Diligence and consistently well guided study lead one toward competent and skillful musicianship. I work to engage my students in the learning process and build their enthusiasm through the selection of appealing material of musical value for study.
|1.||Regular, organized practice
Make a written schedule for six daily piano practice sessions. Elementary students should practice one hour and high school students should practice two hours. If necessary for better concentration, divide the time into two periods.
|2.||Patient practice with attention to details
Students must plan what they are to accomplish during each practice session. Verbal and written instructions on what and how to practice are provided and proper technique is demonstrated at the piano during each lesson. Students must follow directions and make a best effort to apply the instruction while practicing at home.
|3.||Musical repetition and drill
The study of music requires individuals to repeat passages of the music they are practicing in order to establish aural perceptions and physical movements. Repetition during practice is a mindful activity that needs concentration and self assessment. If a student is asked to repeat a segment of music three, four or eight times, each repetition is an exercise in looking accurately at the music, listening for the appropriate sounds and sensing the movement that achieved the desired result. Pauses between repetitions are important in allowing the student to evaluate each sound and how it is physically produced.
|4.||Develop good listening skills
Piano study is the correlation of attentive listening and choreographed movements at the keyboard. Learning to listen for a wide variety of pianistic sounds and developing the physical means to produce them is the focus of much instruction. Students must train their perceptions to certain sound qualities and sound relationships in the music they study. Students apply the sound ideas learned at each lesson to shape their music into a polished performance that reflects technical poise and musical understanding. The development of good listening skills extends beyond the private lesson and the practice room. In order to become a good listener and an accomplished musician, students must take every opportunity to experience great performances of great music. Hearing the piano performed on recordings or on a concert stage provides a standard of measurement upon which to base one's own work and progress. Seeing the music recreated in live performance is a stimulating experience and can inspire students to excel.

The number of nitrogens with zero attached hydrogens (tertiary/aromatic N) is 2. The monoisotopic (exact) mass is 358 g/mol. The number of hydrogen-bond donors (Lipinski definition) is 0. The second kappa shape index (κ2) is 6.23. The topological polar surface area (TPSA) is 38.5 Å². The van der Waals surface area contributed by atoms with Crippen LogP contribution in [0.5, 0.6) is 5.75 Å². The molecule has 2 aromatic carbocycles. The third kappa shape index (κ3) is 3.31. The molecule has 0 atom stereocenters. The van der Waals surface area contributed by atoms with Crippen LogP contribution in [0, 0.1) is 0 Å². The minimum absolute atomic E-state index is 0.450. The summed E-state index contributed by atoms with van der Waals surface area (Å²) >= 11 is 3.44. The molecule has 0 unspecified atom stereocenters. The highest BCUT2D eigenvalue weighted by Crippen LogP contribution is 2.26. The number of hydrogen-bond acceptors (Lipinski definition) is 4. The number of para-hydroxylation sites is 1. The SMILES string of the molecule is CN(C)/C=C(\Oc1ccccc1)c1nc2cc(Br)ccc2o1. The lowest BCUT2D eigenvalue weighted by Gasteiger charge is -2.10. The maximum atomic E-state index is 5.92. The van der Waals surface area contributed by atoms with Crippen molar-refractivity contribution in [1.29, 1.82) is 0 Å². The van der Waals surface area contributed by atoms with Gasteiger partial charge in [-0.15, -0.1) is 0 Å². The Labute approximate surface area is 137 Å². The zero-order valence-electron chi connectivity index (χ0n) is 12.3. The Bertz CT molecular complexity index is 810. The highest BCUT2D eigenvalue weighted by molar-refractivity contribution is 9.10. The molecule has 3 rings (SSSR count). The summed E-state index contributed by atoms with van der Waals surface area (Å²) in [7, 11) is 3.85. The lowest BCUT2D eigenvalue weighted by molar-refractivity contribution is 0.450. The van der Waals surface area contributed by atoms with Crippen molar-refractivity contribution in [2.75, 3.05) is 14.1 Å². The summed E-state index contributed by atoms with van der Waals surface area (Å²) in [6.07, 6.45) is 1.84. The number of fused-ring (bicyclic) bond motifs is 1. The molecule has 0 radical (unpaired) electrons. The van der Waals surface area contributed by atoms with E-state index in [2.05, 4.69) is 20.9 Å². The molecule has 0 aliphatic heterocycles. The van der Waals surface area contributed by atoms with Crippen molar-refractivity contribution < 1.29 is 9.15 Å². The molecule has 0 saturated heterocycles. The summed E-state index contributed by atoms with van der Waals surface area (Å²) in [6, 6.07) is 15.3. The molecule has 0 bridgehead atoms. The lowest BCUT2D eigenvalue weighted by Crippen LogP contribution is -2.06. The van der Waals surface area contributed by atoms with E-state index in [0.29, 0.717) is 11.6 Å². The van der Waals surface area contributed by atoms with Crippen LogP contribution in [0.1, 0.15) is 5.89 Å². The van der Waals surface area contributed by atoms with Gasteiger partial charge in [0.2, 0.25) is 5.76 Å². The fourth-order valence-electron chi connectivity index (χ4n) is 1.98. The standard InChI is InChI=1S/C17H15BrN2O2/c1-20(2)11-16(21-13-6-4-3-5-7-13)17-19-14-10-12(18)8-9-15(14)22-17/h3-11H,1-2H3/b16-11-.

Role of Parents
The accomplishments of children and the abilities that they exhibit are products of the priorities that their parents set. Structuring a practice schedule as part of a child's daily routine elevates music study from an optional activity to an important pursuit. The child's practice space should be free of household or sibling distractions. By asking questions that express an interest in the music learning process, parents can prompt children to explain their knowledge and exhibit their abilities. I have explained the practice assignment during the lesson and the techniques for practicing have been demonstrated. If a student or parent is unclear about what is expected, they should contact me via phone or email for clarification.
Basic materials for study
|•||a piano tuned twice annually and properly maintained|
|•||a music dictionary|
|•||an assignment book|
|•||well groomed hands with short fingernails for proper position and movement on the keyboard.|
The current hourly rate for private lessons and ensemble coaching is $85.00.
Elementary and high school students enroll in the studio's comprehensive musicianship curriculum of 48 private lessons that include insturction in:
|Elememtary and high school students pay and annual tuition in twelve installments of $330.00 per month that covers:|
|•||45 one-hour private lessons|
|•||Three additional private coaching sessions prior to scheduled performances|
|•||Group performance classes.|
|Thirty-nine lessons take place during the calendar school year (September1-May 31) and nine lessons are given during the summer months (June 1-August 31). Lessons are not taught during the following holidays:|
|•||Spring break week|
|•||Four summer weeks of vacation time as chosen by each student's family.|
|Students who require more time away from music study may make up the lessons, add additional time to the lessons they attend or choose to forfeit the lesson fee they have paid.
A $330.00 fee, payable on September 1 is used to cover the following studio activities:
|•||Teaching preparation prior to each lesson|
|•||Acquiring teaching materials for each lesson by traveling to area music stores|
|•||Grading written assignments outside of the lesson time|
|•||Communicating regularly with parents and students to assist in practicing|
|•||Creating student performance opportunities through paid memberships in national, state and local professional music teachers' organizations|
|•||Registering students for performance events|
|•||Working as a volunteer at music teachers' association events to organize and facilitate student performance opportunities|
|•||Attending national, state and local music teacher conferences, classes and workshops to bring teaching best practices to the instruction of each student|
|•||Maintaining three quality pianos, office equipment, a website and a library of over a thousand music books, scores and recordings that are used to instruct and inspire students|
|•||Hosting two studio recitals.|
I will consider need based scholarships.
A $20.00 tuition credit will be given to each student who refers a new student to the studio.